good finds / knitting / RAISING SHEEP

Five Green Acres :: This Is Wool

10.24.12
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MaryJo has been a familiar blog friend and faithful reader for many years. So when she emailed me a few weeks ago about a new adventure she has begun I was so excited for the opportunity to share it with all of you. Not only because she is living out one of my own "some day" dreams, but also because she is doing it with such intention, care and respect for her animals and the process. 

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With a flock of five sheep, MaryJo has gone from pasture to skein to create a First Harvest of wool that is handspun and hand-dyed. Her hands have touched every step of the process, as you'll see in her beautiful and inspiring video below. And just this month she has set up shop online.

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I asked Mary Jo to share a bit about herself….

I’m Mary Jo – the Momma, Wife, Farmer, Artisan of these Acres. I make things. I pursue beauty. I am utterly fascinated by process and gain immense satisfaction from living each step of this yarn, from pasture to skein. This wool is from my small flock of sheep – only five contributed to this harvest. The plants that lent their pigments to the wool were grown by me or collected within my community. This yarn sings with life that I've given it with my own two hands.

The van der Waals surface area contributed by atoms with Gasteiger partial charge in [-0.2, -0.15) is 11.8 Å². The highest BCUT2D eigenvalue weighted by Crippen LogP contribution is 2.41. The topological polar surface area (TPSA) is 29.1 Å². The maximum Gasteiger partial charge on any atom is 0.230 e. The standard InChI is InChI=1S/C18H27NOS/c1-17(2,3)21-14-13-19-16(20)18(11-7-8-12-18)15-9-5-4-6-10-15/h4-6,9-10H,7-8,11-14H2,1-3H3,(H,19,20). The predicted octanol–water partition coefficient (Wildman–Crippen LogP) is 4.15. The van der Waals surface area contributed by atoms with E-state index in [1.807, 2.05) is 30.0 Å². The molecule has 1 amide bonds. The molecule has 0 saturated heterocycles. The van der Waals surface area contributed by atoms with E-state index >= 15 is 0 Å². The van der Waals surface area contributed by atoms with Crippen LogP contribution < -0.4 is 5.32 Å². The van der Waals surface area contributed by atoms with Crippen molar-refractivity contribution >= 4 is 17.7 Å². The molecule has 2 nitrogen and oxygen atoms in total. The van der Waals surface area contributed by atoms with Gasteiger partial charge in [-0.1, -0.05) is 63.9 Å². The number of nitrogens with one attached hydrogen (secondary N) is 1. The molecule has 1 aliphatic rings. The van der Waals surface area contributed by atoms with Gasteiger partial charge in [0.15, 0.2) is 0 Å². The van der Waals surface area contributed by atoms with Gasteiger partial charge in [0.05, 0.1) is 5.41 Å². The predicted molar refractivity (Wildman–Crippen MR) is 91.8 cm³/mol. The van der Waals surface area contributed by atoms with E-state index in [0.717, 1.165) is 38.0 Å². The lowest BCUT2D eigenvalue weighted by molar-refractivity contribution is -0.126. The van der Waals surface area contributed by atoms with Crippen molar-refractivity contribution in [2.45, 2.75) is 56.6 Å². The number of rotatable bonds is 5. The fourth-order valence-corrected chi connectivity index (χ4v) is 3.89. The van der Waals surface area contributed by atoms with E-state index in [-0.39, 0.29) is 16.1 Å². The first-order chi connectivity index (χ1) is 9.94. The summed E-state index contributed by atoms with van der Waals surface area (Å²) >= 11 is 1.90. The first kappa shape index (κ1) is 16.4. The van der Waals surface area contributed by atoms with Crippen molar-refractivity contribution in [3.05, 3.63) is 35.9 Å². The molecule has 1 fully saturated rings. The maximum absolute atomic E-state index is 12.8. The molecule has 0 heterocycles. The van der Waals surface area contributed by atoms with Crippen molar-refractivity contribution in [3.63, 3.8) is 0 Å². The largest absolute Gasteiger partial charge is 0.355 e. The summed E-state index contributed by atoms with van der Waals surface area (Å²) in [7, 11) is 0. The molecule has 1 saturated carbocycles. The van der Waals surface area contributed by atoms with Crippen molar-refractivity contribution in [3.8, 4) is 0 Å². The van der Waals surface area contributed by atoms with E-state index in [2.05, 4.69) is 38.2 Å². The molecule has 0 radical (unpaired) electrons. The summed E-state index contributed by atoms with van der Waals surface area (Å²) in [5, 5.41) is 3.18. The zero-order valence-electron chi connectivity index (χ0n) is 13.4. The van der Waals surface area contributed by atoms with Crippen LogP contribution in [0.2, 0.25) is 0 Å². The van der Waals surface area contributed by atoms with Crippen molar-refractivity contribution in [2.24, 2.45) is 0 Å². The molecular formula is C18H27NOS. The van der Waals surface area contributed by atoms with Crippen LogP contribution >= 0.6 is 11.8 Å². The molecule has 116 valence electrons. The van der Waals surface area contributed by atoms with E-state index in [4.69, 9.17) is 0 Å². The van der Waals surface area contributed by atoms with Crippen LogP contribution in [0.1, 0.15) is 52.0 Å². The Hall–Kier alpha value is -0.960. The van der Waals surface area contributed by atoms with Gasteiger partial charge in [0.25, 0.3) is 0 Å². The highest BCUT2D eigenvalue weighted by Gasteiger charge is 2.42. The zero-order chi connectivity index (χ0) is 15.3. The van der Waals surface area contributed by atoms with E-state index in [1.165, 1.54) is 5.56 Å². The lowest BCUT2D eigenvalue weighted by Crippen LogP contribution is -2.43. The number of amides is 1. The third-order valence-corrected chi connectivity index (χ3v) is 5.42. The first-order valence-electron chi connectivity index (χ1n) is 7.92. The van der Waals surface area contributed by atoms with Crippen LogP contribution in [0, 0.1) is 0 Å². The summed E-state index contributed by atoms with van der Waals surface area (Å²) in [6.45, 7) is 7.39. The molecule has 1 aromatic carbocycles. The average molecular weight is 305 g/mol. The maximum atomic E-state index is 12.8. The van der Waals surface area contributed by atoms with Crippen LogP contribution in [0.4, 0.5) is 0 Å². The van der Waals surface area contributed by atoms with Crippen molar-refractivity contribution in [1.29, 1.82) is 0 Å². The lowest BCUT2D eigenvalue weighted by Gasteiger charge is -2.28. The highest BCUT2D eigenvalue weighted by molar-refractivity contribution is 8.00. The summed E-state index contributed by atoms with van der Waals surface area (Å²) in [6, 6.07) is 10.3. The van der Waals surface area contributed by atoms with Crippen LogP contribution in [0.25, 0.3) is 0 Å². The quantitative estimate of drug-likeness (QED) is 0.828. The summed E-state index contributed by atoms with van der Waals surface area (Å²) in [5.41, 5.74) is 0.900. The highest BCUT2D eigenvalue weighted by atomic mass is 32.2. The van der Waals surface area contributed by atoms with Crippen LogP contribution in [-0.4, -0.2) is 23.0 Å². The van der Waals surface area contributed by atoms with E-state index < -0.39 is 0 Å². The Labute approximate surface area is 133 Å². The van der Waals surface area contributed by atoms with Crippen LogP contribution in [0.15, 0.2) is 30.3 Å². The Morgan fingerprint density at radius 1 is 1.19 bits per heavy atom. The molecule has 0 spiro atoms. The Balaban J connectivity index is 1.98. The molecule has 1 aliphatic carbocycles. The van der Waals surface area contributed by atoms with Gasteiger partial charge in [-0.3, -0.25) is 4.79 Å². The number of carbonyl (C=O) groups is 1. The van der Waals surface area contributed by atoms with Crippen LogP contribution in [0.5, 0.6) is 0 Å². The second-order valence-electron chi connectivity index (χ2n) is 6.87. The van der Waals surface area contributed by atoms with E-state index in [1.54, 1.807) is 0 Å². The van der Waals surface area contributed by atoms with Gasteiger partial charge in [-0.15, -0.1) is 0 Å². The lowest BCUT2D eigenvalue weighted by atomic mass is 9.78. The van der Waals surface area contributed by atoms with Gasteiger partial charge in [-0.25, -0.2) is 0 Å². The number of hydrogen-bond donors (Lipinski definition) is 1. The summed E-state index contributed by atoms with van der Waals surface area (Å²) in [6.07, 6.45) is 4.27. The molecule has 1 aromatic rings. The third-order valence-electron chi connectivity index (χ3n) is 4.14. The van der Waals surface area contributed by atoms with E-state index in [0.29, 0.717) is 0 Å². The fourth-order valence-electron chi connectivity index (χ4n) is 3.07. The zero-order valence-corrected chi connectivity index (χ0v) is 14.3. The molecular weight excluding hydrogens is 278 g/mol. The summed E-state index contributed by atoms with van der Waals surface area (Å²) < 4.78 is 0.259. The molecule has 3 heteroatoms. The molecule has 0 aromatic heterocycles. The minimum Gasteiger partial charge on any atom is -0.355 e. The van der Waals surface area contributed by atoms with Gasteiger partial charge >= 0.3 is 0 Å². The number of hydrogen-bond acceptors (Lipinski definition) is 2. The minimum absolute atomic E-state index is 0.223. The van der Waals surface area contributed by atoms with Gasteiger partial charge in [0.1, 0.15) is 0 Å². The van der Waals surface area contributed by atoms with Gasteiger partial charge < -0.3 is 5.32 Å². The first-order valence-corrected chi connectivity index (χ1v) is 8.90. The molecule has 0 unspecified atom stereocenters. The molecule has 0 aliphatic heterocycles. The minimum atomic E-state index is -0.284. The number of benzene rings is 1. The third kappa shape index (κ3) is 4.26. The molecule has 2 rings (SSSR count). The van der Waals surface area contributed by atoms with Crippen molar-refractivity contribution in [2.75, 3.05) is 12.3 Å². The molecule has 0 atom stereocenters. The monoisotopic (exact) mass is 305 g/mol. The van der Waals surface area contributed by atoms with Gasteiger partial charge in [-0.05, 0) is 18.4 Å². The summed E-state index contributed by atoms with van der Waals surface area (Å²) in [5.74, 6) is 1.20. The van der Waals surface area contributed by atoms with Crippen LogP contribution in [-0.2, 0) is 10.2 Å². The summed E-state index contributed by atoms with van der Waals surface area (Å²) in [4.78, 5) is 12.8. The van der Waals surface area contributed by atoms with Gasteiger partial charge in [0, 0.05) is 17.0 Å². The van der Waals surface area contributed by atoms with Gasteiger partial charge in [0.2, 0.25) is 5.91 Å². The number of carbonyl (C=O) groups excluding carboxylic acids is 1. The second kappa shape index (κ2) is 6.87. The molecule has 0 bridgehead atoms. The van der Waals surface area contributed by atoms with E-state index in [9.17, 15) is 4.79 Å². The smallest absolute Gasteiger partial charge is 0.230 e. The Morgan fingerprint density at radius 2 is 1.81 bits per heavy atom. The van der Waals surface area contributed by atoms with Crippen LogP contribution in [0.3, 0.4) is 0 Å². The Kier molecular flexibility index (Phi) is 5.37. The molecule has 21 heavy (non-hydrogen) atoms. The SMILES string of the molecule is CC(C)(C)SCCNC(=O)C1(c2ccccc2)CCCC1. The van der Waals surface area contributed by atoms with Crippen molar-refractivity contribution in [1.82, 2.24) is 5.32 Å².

And as someone who is entering the whole new world of breeding sheep, I asked her to share how she learned about the process…

I steeped myself in books(stacks and stacks), classes, and local connections to other sheep people. Even after this First Harvest shearing, I took my time deciding what to do with it and how. There's no rush – wool keeps indefinitely if stored properly. It's all been quite experimental, and will continue to be. Attending classes at my area's annual fiber festival was the best way for me to learn how to spin and card. There are also many local guilds for spinning and knitting. Ravelry has several boards on keeping sheep as well as in processing the fleece, but many folks utilize small mills to do a lot of the processing, which is also a great option. It's a steep learning curve, but I was comforted at the very start by the notion one farmer gave me that sheep are so easy that they're what many farmers switch to when they retire.

I also asked her to share her vision for the future of This Is Wool….

I'm currently working on some pattern designs to complement the beautiful variations in this First Harvest wool and hope to release them in the next month or so. We also just finished shearing the Second Harvest of wool, which I'll be washing and drying outside before the temps dip too low. Because of the drought this year, all of the dyeing will be done with acid dyes. Second Harvest will have a look all its own because of this, but I'm satisfied with the decision to keep the sparse dye plants for the critters that will need them over the winter. And, as much as I love the spinning process, (I really, really do) First Harvest will be the only one to offer handspun skeins, making this vintage of yarn extra special.

Take a look at this beautiful video that walks you through Mary's process from pasture to skein. I promise, you're going to want a flock of sheep of your own after watching this…

This is wool. First Harvest: Backyard from Mary Jo, FiveGreenAcres on Vimeo.

– – – – – – – – – – – – – – – – – – – – – – – – – – – – – – – – – –

MaryJo's First Harvest is 2.5 oz/100 yard skeins of 2-ply, handspun, plant-dyed wool in worsted weight. You can find it in a whole range of beautiful colors on her website Five Green Acres